Despite the radical departure from the accepted planetary lineup, the three proposed "new" planets weren't entirely unprecedented in their selection. At least one member of the trio had achieved planet status in the past—only to later lose it in much the same fashion as Pluto.


Which of the three celestial objects nearly elevated to planethood by the IAU in the summer of 2006 was a recognized planet in the 1800s?

This one was a bit of a gimme, since we didn't even know about 2003 UB313 until 2005 (from pictures taken in 2003), and astronomers discovered Charon in 1978. Yes, asteroid Ceres' original classification was a planet almost immediately after its discovery in 1801—although its ambiguous planetary status would lead indirectly to the concept of asteroids.

When astronomer Guiseppe Piazzi first detected Ceres on Jan. 1, 1801, he thought it was a comet. However, Piazzi's discovery moved rather slowly across the sky, suggesting that his original comet classification might be incorrect.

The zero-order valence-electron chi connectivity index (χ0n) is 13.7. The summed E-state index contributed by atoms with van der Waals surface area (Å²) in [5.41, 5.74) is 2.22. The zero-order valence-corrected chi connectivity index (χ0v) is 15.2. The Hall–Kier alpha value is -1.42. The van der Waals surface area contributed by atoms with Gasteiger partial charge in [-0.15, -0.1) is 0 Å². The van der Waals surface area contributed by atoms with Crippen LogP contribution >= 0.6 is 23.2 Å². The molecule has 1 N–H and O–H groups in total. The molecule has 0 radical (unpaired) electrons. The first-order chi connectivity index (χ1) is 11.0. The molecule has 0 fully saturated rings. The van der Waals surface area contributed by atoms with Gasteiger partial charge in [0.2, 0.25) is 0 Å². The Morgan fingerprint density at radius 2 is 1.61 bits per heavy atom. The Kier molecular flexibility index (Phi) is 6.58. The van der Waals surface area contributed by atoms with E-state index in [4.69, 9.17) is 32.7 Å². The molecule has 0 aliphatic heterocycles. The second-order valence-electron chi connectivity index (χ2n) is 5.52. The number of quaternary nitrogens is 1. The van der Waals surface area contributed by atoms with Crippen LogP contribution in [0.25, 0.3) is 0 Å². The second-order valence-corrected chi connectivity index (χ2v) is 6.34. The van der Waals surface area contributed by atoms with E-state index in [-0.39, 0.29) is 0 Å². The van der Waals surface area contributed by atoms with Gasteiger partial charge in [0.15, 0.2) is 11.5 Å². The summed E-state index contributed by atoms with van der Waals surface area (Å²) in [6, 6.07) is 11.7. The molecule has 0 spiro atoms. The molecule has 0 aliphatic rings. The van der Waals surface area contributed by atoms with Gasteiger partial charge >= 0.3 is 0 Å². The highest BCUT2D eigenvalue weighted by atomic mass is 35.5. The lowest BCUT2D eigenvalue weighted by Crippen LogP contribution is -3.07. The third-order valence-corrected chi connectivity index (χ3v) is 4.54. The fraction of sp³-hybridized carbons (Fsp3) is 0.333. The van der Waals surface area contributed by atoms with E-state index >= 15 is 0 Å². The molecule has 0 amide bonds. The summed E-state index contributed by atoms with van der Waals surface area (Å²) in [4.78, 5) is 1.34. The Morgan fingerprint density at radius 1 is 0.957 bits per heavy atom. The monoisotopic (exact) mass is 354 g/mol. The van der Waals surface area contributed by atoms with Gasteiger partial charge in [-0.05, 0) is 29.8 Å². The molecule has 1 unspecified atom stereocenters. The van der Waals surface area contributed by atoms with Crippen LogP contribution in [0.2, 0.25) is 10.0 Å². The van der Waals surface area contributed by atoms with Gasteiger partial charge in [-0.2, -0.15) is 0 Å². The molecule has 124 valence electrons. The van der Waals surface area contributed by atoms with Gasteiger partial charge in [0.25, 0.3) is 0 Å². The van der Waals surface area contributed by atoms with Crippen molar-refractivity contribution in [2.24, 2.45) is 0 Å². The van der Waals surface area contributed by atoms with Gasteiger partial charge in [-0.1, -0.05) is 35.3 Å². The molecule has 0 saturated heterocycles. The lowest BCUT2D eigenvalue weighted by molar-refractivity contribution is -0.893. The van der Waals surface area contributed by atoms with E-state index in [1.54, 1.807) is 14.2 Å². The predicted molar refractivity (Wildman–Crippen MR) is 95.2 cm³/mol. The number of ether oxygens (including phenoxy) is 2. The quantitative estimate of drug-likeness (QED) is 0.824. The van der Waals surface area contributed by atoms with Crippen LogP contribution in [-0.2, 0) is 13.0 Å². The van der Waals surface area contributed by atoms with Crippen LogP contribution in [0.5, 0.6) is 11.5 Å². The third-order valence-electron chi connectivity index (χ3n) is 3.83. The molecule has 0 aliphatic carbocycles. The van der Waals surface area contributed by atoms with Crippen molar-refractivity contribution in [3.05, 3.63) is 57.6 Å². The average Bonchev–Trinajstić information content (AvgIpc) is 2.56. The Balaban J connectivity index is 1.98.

In the same era, astronomers Johann Elbert Bode and Johann Daniel Titius were searching frantically for a "missing" planet that their calculations showed had to exist between the orbits of Mars and Jupiter (a common theme in the history of astronomy). This popular search led to the anointment of Ceres as a formal planet—along with three other nearby objects: Pallas, Juno, and Vesta.

Alas, this quartet of "planets" turned out to be significantly smaller than the previously noted local orbs, and astronomers found themselves in much the same situation as modern star watchers did with Pluto—they had planets that didn't really seem to live up to their billing.

It took the intervention of the legendary Sir William Herschel—he who discovered both infrared radiation and the planet Uranus—to settle the issue. He coined the term asteroid in 1802—just after the discovery of Ceres and Pallas—to describe star-like objects that weren't planets or comets.